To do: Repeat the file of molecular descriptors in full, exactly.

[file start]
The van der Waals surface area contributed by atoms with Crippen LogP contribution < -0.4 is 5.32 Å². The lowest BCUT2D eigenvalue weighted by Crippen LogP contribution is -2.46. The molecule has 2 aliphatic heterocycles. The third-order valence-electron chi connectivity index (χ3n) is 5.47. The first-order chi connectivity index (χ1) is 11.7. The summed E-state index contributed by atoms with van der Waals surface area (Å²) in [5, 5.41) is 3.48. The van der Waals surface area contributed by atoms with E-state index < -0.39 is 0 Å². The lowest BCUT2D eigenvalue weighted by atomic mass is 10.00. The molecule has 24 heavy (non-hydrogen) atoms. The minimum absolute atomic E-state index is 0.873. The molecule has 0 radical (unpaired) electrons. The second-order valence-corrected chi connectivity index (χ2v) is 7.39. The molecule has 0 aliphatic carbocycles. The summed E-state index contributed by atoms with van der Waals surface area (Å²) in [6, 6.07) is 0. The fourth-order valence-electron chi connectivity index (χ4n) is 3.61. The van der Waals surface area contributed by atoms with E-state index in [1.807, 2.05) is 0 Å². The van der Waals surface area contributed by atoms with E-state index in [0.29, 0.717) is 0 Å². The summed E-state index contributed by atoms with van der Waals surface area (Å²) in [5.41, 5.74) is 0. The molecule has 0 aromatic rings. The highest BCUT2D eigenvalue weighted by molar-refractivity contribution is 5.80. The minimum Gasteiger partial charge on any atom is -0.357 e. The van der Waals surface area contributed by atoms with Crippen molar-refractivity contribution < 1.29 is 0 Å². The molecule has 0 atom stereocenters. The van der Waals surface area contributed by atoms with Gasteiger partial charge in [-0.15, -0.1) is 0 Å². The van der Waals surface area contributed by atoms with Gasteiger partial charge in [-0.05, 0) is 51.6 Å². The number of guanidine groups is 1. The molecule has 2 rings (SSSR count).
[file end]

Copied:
The van der Waals surface area contributed by atoms with Crippen LogP contribution < -0.4 is 5.32 Å². The lowest BCUT2D eigenvalue weighted by Crippen LogP contribution is -2.46. The molecule has 2 aliphatic heterocycles. The third-order valence-electron chi connectivity index (χ3n) is 5.47. The first-order chi connectivity index (χ1) is 11.7. The summed E-state index contributed by atoms with van der Waals surface area (Å²) in [5, 5.41) is 3.48. The van der Waals surface area contributed by atoms with E-state index < -0.39 is 0 Å². The lowest BCUT2D eigenvalue weighted by atomic mass is 10.00. The molecule has 24 heavy (non-hydrogen) atoms. The minimum absolute atomic E-state index is 0.873. The molecule has 0 radical (unpaired) electrons. The second-order valence-corrected chi connectivity index (χ2v) is 7.39. The molecule has 0 aliphatic carbocycles. The summed E-state index contributed by atoms with van der Waals surface area (Å²) in [6, 6.07) is 0. The fourth-order valence-electron chi connectivity index (χ4n) is 3.61. The van der Waals surface area contributed by atoms with E-state index in [1.807, 2.05) is 0 Å². The van der Waals surface area contributed by atoms with E-state index in [0.29, 0.717) is 0 Å². The summed E-state index contributed by atoms with van der Waals surface area (Å²) in [5.41, 5.74) is 0. The molecule has 0 aromatic rings. The highest BCUT2D eigenvalue weighted by molar-refractivity contribution is 5.80. The minimum Gasteiger partial charge on any atom is -0.357 e. The van der Waals surface area contributed by atoms with Crippen molar-refractivity contribution < 1.29 is 0 Å². The molecule has 0 atom stereocenters. The van der Waals surface area contributed by atoms with Gasteiger partial charge in [-0.15, -0.1) is 0 Å². The van der Waals surface area contributed by atoms with Gasteiger partial charge in [-0.05, 0) is 51.6 Å². The number of guanidine groups is 1. The molecule has 2 rings (SSSR count).